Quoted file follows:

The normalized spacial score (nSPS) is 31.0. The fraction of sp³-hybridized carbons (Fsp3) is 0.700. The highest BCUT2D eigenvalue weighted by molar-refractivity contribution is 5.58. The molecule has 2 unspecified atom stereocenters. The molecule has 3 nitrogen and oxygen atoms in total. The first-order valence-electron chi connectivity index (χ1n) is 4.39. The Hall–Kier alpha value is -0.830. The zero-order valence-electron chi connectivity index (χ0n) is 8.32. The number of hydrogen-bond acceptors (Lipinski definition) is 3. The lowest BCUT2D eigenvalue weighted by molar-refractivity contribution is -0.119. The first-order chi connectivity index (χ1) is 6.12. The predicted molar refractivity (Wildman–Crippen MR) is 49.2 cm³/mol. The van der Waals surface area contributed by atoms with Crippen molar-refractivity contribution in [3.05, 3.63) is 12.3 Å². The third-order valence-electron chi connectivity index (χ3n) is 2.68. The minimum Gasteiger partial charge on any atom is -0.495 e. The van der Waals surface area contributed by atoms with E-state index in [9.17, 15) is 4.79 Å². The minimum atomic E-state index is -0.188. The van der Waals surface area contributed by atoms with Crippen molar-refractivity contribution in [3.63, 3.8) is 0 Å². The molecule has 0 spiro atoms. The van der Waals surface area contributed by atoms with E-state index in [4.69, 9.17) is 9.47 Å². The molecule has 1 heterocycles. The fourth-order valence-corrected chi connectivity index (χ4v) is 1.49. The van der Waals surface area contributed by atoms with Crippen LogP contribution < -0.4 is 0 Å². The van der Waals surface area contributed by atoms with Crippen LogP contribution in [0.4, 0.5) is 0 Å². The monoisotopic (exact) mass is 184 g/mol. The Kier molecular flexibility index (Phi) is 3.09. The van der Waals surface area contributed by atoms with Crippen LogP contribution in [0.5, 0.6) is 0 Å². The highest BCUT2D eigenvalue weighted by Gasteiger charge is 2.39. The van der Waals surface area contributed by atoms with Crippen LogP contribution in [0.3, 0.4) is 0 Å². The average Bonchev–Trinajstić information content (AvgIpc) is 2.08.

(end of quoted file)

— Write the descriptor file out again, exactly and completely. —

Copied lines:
The normalized spacial score (nSPS) is 31.0. The fraction of sp³-hybridized carbons (Fsp3) is 0.700. The highest BCUT2D eigenvalue weighted by molar-refractivity contribution is 5.58. The molecule has 2 unspecified atom stereocenters. The molecule has 3 nitrogen and oxygen atoms in total. The first-order valence-electron chi connectivity index (χ1n) is 4.39. The Hall–Kier alpha value is -0.830. The zero-order valence-electron chi connectivity index (χ0n) is 8.32. The number of hydrogen-bond acceptors (Lipinski definition) is 3. The lowest BCUT2D eigenvalue weighted by molar-refractivity contribution is -0.119. The first-order chi connectivity index (χ1) is 6.12. The predicted molar refractivity (Wildman–Crippen MR) is 49.2 cm³/mol. The van der Waals surface area contributed by atoms with Crippen molar-refractivity contribution in [3.05, 3.63) is 12.3 Å². The third-order valence-electron chi connectivity index (χ3n) is 2.68. The minimum Gasteiger partial charge on any atom is -0.495 e. The van der Waals surface area contributed by atoms with E-state index in [9.17, 15) is 4.79 Å². The minimum atomic E-state index is -0.188. The van der Waals surface area contributed by atoms with Crippen molar-refractivity contribution in [3.63, 3.8) is 0 Å². The molecule has 0 spiro atoms. The van der Waals surface area contributed by atoms with E-state index in [4.69, 9.17) is 9.47 Å². The molecule has 1 heterocycles. The fourth-order valence-corrected chi connectivity index (χ4v) is 1.49. The van der Waals surface area contributed by atoms with Crippen LogP contribution < -0.4 is 0 Å². The van der Waals surface area contributed by atoms with Crippen LogP contribution in [0.4, 0.5) is 0 Å². The monoisotopic (exact) mass is 184 g/mol. The Kier molecular flexibility index (Phi) is 3.09. The van der Waals surface area contributed by atoms with Crippen LogP contribution in [0.5, 0.6) is 0 Å². The highest BCUT2D eigenvalue weighted by Gasteiger charge is 2.39. The van der Waals surface area contributed by atoms with Crippen LogP contribution in [0.3, 0.4) is 0 Å². The average Bonchev–Trinajstić information content (AvgIpc) is 2.08.